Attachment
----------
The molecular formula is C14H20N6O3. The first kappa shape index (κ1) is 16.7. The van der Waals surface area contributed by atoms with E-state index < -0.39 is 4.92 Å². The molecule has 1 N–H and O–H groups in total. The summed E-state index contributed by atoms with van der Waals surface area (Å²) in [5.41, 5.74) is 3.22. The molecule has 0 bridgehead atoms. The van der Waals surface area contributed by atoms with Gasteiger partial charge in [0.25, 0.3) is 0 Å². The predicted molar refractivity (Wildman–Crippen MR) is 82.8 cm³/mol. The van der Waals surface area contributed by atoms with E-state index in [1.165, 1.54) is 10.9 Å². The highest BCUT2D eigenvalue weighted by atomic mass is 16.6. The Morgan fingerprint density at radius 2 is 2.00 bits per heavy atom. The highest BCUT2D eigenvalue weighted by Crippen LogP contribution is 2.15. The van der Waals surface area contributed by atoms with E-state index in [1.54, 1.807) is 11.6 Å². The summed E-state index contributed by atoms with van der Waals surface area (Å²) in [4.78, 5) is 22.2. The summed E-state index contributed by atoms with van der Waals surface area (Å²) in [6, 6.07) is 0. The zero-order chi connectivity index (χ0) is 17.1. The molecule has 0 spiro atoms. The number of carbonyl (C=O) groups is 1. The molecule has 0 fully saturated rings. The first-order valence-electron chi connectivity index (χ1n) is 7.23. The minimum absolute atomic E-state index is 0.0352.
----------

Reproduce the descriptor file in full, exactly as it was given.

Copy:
The molecular formula is C14H20N6O3. The first kappa shape index (κ1) is 16.7. The van der Waals surface area contributed by atoms with E-state index < -0.39 is 4.92 Å². The molecule has 1 N–H and O–H groups in total. The summed E-state index contributed by atoms with van der Waals surface area (Å²) in [5.41, 5.74) is 3.22. The molecule has 0 bridgehead atoms. The van der Waals surface area contributed by atoms with Gasteiger partial charge in [0.25, 0.3) is 0 Å². The predicted molar refractivity (Wildman–Crippen MR) is 82.8 cm³/mol. The van der Waals surface area contributed by atoms with E-state index in [1.165, 1.54) is 10.9 Å². The highest BCUT2D eigenvalue weighted by atomic mass is 16.6. The Morgan fingerprint density at radius 2 is 2.00 bits per heavy atom. The highest BCUT2D eigenvalue weighted by Crippen LogP contribution is 2.15. The van der Waals surface area contributed by atoms with E-state index in [1.54, 1.807) is 11.6 Å². The summed E-state index contributed by atoms with van der Waals surface area (Å²) in [4.78, 5) is 22.2. The summed E-state index contributed by atoms with van der Waals surface area (Å²) in [6, 6.07) is 0. The zero-order chi connectivity index (χ0) is 17.1. The molecule has 0 spiro atoms. The number of carbonyl (C=O) groups is 1. The molecule has 0 fully saturated rings. The first-order valence-electron chi connectivity index (χ1n) is 7.23. The minimum absolute atomic E-state index is 0.0352.